BOZEMAN - It seems rare when senators from party lines work together but Montana's senators are pushing for legislation impacting veterans, farmers and prices at the counter.
“Our veterans serve in theater, their life gets changed by that service, it's up to us to bring their life back to normal,” says Senator Jon Tester (D-MT).
The bi-partisan Health Care for Burn Pit Veterans Act would offer post 9/11 veterans who exposed to toxic chemicals better access to VA care.
“This extended the ability for veterans to sign up for VA services, there were deadlines before, now this extends it from 5 to10 years,” says Tester.
Senator Steve Daines (R-MT) also is a co-sponsor of the bill, telling MTN News in a statement saying, “Too many of Montana’s brave veterans suffer from serious health complications after serving our nation. We must do everything we can to ensure that these men and women have access to top-notch care when they return home.”
Senator Tester is also pushing for transparency among the 4 big meat packers in the county; he says they are taking competition away from small meat packers.
“All I'm asking to do is let's put some more transparency on that industry,” says Tester. “Meanwhile, while they are making record profits, the medium and small-sized feeders and our cow-calf operators are going broke.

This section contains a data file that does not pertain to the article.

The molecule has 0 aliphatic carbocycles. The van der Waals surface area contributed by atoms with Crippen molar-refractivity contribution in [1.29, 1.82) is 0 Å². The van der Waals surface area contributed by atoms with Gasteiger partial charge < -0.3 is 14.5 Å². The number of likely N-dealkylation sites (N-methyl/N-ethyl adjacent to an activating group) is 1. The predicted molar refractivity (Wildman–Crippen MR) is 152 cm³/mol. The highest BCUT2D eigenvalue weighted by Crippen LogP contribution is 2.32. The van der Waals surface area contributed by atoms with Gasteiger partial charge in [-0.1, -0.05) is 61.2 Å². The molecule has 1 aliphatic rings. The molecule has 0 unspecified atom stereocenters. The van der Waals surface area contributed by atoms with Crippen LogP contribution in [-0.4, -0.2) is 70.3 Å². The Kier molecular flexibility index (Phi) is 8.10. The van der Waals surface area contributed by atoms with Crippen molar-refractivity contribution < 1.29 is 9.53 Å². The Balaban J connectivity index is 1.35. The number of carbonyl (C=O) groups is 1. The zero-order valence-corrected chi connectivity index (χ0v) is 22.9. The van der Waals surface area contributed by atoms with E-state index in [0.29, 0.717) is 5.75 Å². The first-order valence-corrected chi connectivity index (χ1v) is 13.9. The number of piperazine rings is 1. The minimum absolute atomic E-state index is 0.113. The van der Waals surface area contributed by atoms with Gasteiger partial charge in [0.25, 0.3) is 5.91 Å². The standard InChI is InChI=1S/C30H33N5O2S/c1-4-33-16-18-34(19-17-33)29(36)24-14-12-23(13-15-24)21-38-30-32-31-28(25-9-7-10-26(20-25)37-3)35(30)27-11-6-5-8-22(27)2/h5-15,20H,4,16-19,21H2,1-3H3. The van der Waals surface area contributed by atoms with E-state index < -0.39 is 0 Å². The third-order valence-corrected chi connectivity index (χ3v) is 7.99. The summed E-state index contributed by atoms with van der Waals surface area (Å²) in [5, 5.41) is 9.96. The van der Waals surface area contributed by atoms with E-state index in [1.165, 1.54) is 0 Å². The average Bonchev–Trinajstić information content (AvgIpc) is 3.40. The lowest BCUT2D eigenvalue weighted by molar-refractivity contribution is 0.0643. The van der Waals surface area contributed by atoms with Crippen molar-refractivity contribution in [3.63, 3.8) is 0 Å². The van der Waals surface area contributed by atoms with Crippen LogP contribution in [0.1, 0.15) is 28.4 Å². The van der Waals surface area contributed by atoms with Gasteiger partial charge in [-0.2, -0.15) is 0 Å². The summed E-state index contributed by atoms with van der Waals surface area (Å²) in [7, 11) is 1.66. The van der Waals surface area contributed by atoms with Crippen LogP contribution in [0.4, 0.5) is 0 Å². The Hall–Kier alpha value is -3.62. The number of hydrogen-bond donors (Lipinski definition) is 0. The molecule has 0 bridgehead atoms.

Both Montana Senators agree on saving Montanan’s at the counter.
“To really help the consumer and help the folks who go to the butcher,” says Tester.
In a statement regarding the Packers and Stockyards Act Senator Daines said:
“For too long Montana ranchers and families have been hurting while meat packers win big. I’m glad to work with my colleagues on both sides of the aisle on bills that will crack down on big packers, support Montana ranchers, ensure Montana families are paying fair prices and provide a much needed update to the ‘Packers and Stockyards Act.”
Tester is working to give farmers the option to repair their equipment without having to wait with his Right to Repair Bill.
“We are asking the manufacturer to do it when you sell the tractor and give the farmer the software to do the basic repairs,” says Tester.
Hoping that during harvest season this would save time for farmers.
“This allows the farmer to make that repair, get it back going, get that crop in the bin and probably stay in business,” says Tester.